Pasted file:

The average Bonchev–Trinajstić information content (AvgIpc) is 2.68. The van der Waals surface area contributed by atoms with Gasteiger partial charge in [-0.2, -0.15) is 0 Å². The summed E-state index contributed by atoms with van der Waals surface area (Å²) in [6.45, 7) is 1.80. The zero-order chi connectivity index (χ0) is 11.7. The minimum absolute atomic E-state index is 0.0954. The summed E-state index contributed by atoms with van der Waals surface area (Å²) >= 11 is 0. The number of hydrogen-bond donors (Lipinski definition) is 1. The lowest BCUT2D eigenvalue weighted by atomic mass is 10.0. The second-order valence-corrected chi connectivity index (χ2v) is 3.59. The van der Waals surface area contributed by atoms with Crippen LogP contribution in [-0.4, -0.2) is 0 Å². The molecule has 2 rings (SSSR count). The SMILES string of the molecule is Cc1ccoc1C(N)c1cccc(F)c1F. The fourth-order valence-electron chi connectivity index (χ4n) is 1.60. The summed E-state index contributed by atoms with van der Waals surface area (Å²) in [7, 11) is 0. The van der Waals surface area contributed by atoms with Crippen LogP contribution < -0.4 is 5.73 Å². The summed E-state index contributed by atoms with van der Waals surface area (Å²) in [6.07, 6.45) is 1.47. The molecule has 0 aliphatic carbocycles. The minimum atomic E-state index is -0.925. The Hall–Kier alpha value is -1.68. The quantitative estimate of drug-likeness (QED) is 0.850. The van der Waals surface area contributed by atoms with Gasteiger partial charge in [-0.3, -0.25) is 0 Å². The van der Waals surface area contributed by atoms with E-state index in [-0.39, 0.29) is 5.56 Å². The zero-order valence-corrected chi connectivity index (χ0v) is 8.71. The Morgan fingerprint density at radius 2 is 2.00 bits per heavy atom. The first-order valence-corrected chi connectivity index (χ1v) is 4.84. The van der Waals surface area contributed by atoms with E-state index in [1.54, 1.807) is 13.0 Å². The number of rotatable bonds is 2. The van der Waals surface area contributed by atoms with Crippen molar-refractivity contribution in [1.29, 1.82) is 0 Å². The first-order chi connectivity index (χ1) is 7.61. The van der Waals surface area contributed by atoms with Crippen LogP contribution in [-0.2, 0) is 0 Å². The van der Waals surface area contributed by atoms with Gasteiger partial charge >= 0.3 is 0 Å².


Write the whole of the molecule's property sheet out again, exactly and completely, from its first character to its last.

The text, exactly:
The average Bonchev–Trinajstić information content (AvgIpc) is 2.68. The van der Waals surface area contributed by atoms with Gasteiger partial charge in [-0.2, -0.15) is 0 Å². The summed E-state index contributed by atoms with van der Waals surface area (Å²) in [6.45, 7) is 1.80. The zero-order chi connectivity index (χ0) is 11.7. The minimum absolute atomic E-state index is 0.0954. The summed E-state index contributed by atoms with van der Waals surface area (Å²) >= 11 is 0. The number of hydrogen-bond donors (Lipinski definition) is 1. The lowest BCUT2D eigenvalue weighted by atomic mass is 10.0. The second-order valence-corrected chi connectivity index (χ2v) is 3.59. The van der Waals surface area contributed by atoms with Crippen LogP contribution in [-0.4, -0.2) is 0 Å². The molecule has 2 rings (SSSR count). The SMILES string of the molecule is Cc1ccoc1C(N)c1cccc(F)c1F. The fourth-order valence-electron chi connectivity index (χ4n) is 1.60. The summed E-state index contributed by atoms with van der Waals surface area (Å²) in [7, 11) is 0. The van der Waals surface area contributed by atoms with Crippen LogP contribution < -0.4 is 5.73 Å². The summed E-state index contributed by atoms with van der Waals surface area (Å²) in [6.07, 6.45) is 1.47. The molecule has 0 aliphatic carbocycles. The minimum atomic E-state index is -0.925. The Hall–Kier alpha value is -1.68. The quantitative estimate of drug-likeness (QED) is 0.850. The van der Waals surface area contributed by atoms with Gasteiger partial charge in [-0.3, -0.25) is 0 Å². The van der Waals surface area contributed by atoms with E-state index in [-0.39, 0.29) is 5.56 Å². The zero-order valence-corrected chi connectivity index (χ0v) is 8.71. The Morgan fingerprint density at radius 2 is 2.00 bits per heavy atom. The first-order valence-corrected chi connectivity index (χ1v) is 4.84. The van der Waals surface area contributed by atoms with E-state index in [1.54, 1.807) is 13.0 Å². The number of rotatable bonds is 2. The van der Waals surface area contributed by atoms with Crippen molar-refractivity contribution in [1.29, 1.82) is 0 Å². The first-order chi connectivity index (χ1) is 7.61. The van der Waals surface area contributed by atoms with Crippen LogP contribution in [-0.2, 0) is 0 Å². The van der Waals surface area contributed by atoms with Gasteiger partial charge >= 0.3 is 0 Å².